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Fake Job Racket Thriving

Aarti Aarti
17 Oct 2022
With employment opportunities fluctuating in a post-pandemic world, several individuals seem to be experiencing a financial crisis after losing their jobs.

The pivotal role played by the Ministry of External Affairs in the rescue of several Indian citizens, mostly young “techies” who were in the custody of cyber-criminal syndicates in remote parts of Myanmar is laudable. It was after someone shared a video about their predicament, on 21 September this year, Tamil Nadu Chief Minister requested the Prime Minister for his intervention towards their rescue and safe repatriation. Some 32 people were freed last month, and 13 others reached Chennai on October 5.

The victims had fallen prey to job offers made by scamsters over the social media and private recruitment agencies. Most of them who reached Dubai in mid-July and put up at a hotel for 15 days were asked to take a typing test online. Thereafter, all were issued ID cards, flown to Bangkok, later to a city bordering Myanmar in trucks and finally by boat. The company where they were put to work had almost 1,000 people and all were Chinese -- employees and bosses. They had to communicate their needs through Telegram messenger or Google translator.

According to the victims, they had to identify at least five people. While some of them were forced to lure people (from business tycoons to general public) into investing in fake cryptocurrencies or banking sites, others had to scam women by creating fake profiles on matrimonial sites.  

Those who resisted from indulging in online fraud had to face rigorous punishments ranging from physical assaults, starvation, walk 20 rounds like a frog, work extended hours and even face electric shocks.

In short, as they were trafficked and sold several times to different syndicates, there was no option for them to quit and return home unless one paid their bosses approximately Rs 5 lakh.

In 2021, many citizens in Singapore reportedly lost over 10 million to “pig-butchering scams”.

It is an emerging hybrid of romance and investment scam where victims are groomed for weeks to months before losing their fortune in bogus investment schemes or illegal gambling sites.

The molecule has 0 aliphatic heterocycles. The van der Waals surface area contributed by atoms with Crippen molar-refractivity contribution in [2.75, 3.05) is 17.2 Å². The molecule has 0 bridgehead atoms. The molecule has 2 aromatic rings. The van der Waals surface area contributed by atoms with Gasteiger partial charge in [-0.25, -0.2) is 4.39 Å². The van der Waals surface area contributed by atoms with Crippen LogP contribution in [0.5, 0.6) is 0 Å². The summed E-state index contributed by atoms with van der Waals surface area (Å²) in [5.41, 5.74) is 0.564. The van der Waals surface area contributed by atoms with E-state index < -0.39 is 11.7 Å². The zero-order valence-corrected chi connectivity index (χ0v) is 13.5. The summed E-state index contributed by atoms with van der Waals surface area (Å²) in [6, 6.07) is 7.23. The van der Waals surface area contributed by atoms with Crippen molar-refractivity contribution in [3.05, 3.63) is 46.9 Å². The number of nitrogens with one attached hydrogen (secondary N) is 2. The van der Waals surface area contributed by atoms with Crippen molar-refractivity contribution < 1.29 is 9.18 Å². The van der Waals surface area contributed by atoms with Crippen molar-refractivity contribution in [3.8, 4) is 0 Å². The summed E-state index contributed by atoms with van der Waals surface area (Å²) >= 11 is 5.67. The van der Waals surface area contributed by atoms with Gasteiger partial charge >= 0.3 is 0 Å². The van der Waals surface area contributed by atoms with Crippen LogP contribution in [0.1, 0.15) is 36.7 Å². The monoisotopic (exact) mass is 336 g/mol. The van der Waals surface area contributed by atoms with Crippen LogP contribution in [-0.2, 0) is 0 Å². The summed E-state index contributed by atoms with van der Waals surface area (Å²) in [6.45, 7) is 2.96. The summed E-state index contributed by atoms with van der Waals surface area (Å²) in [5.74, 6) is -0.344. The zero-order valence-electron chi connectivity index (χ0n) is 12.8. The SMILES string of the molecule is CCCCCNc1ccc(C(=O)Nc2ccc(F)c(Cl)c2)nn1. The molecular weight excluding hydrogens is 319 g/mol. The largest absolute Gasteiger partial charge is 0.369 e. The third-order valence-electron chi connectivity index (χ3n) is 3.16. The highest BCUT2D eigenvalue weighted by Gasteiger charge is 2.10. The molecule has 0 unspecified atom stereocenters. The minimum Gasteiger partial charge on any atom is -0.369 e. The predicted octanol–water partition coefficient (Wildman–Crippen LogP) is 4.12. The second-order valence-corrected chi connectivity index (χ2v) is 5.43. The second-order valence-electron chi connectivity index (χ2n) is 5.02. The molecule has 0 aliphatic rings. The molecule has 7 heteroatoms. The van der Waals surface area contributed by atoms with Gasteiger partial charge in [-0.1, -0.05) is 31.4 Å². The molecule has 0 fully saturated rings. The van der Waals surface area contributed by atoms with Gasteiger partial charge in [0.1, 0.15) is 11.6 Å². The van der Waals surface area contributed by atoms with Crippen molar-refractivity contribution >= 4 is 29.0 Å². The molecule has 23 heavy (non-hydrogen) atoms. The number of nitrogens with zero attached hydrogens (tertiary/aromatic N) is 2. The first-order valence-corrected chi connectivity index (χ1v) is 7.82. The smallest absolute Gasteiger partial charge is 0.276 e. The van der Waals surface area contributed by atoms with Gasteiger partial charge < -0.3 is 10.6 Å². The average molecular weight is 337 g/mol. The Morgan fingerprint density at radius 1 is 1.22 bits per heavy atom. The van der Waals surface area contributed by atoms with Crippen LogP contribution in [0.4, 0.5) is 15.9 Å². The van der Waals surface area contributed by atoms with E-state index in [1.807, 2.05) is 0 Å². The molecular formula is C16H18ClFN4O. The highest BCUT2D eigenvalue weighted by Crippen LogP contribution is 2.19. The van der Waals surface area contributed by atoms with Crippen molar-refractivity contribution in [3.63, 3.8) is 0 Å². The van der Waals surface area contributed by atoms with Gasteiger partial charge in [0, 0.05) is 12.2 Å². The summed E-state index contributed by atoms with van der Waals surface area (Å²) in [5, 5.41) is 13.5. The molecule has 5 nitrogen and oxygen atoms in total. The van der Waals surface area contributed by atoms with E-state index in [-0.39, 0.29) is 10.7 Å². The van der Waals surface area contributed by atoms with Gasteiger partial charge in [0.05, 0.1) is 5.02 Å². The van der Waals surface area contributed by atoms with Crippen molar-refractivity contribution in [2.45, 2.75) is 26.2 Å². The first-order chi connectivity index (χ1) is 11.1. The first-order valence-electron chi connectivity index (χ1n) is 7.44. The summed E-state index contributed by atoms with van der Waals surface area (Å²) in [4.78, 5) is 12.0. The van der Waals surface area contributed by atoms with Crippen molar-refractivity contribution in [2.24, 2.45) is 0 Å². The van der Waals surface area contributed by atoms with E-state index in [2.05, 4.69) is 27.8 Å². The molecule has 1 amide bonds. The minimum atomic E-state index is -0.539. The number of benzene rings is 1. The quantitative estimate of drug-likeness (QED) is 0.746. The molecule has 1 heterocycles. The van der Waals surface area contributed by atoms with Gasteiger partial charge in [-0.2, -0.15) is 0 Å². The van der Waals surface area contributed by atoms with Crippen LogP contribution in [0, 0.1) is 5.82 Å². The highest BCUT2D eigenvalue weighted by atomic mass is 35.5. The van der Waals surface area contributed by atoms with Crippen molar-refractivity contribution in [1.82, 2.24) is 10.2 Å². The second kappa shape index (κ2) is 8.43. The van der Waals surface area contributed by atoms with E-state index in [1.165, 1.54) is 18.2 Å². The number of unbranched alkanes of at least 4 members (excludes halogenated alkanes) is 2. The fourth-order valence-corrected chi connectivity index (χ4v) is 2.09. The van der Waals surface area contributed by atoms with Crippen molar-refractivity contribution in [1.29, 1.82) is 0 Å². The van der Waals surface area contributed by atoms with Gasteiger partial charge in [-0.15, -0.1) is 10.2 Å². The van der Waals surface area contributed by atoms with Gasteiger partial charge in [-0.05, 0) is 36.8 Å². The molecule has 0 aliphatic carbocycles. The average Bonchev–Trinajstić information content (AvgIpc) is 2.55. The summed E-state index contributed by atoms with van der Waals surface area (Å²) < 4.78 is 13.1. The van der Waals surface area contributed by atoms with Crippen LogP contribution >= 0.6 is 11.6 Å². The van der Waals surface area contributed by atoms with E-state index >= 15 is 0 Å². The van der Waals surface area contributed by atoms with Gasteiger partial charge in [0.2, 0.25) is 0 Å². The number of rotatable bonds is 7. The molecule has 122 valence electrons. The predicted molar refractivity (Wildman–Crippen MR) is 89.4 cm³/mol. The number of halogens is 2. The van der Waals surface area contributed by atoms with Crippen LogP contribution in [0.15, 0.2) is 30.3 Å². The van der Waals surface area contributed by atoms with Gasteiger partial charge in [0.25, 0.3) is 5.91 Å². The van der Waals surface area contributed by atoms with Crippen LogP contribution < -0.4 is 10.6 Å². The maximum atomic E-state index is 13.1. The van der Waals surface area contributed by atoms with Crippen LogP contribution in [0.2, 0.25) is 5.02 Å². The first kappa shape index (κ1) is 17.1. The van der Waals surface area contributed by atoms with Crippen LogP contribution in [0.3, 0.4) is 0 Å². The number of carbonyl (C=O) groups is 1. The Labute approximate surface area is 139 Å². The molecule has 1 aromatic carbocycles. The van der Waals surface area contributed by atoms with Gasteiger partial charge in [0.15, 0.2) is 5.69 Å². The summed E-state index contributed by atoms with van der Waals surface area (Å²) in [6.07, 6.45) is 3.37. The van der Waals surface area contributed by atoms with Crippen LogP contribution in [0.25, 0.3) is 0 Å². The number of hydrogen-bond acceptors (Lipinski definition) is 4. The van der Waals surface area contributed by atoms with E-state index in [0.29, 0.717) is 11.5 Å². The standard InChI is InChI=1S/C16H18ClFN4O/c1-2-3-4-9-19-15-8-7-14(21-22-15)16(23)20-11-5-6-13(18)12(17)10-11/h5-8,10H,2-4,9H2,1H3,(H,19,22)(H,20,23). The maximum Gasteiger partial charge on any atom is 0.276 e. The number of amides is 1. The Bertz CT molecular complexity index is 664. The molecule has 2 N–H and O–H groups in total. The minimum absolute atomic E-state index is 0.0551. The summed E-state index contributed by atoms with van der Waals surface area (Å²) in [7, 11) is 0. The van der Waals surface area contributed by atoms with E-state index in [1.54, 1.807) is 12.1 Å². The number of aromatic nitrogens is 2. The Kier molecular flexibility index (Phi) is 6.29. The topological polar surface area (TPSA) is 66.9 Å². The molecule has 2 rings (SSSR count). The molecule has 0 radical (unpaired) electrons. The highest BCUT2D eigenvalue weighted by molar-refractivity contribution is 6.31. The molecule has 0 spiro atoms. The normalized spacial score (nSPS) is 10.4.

Also, many victims of the scam, mainly in the US and Canada, have lost huge amounts after being lured into depositing money on fake platforms.

Most victims initially may find the proposal suspicious, but they would be motivated to start out with a small amount of money. The scammer would let them withdraw the profits a few times to gain their trust and drive their ego. The scammer would urge the victim to invest larger amounts of money but when the victims find they won't be able to withdraw the profits it would be too late as both the scammer and the platform would disappear.

The Central Bureau of Investigation recently launched Operation Chakra in coordination with foreign agencies. Many call centres have been busted and cybercriminals were arrested. But it could just be a tip of the iceberg.

Work primarily provides meaning and purpose besides fulfilment of one’s basic needs. Studies have shown that the work we do can have a huge impact on our mental health and unemployment negatively affects our emotional health. Conversely, the work that we don’t do can have an even greater and more deleterious effect on our mental health.

Research reveals that unemployment and underemployment can cause depression. Losing a job and being unemployed for a long period of time is both a psychological trauma as well a financial trauma, and the two are closely intertwined.  

Although unemployment is a normal part of life for millions of people across the globe, the cause for concern is that the coronavirus pandemic has compounded the situation.

With employment opportunities fluctuating in a post-pandemic world, several individuals seem to be experiencing a financial crisis after losing their jobs. Even as the writing on the wall is clear that we don’t live in a world of permanent, life-long jobs and being unemployed is not a crime or a moral failing, many people, however, feel ashamed of being unemployed. They do not want anyone to know that they are unemployed. 

A neighbour who has lost his job sees it as a personal failure. He wakes up early morning and leaves his home only to spend time in parks or libraries and returns in the evening to avoid embarrassing comments from other neighbours.

True, job hunting poses several challenges. It needs to be understood that bad things happen to good people during difficult times. But social contacts can go a long way in facilitating people getting jobs. The more social contacts that you have, the easier it is to get a job. A 2006 study in the United States found that 44 percent of people were able to get a job through a social contact. 

At a macro level there is an imperative need to crack down on bogus recruitment agencies and bring them to book. 

With growing dependency on digital advertisements and virtual interviews, suffice to say that at an individual level, anyone opting for jobs without proper verification, it is a different story altogether. More so because cyber criminals are at work to exploit the unsuspecting common man.

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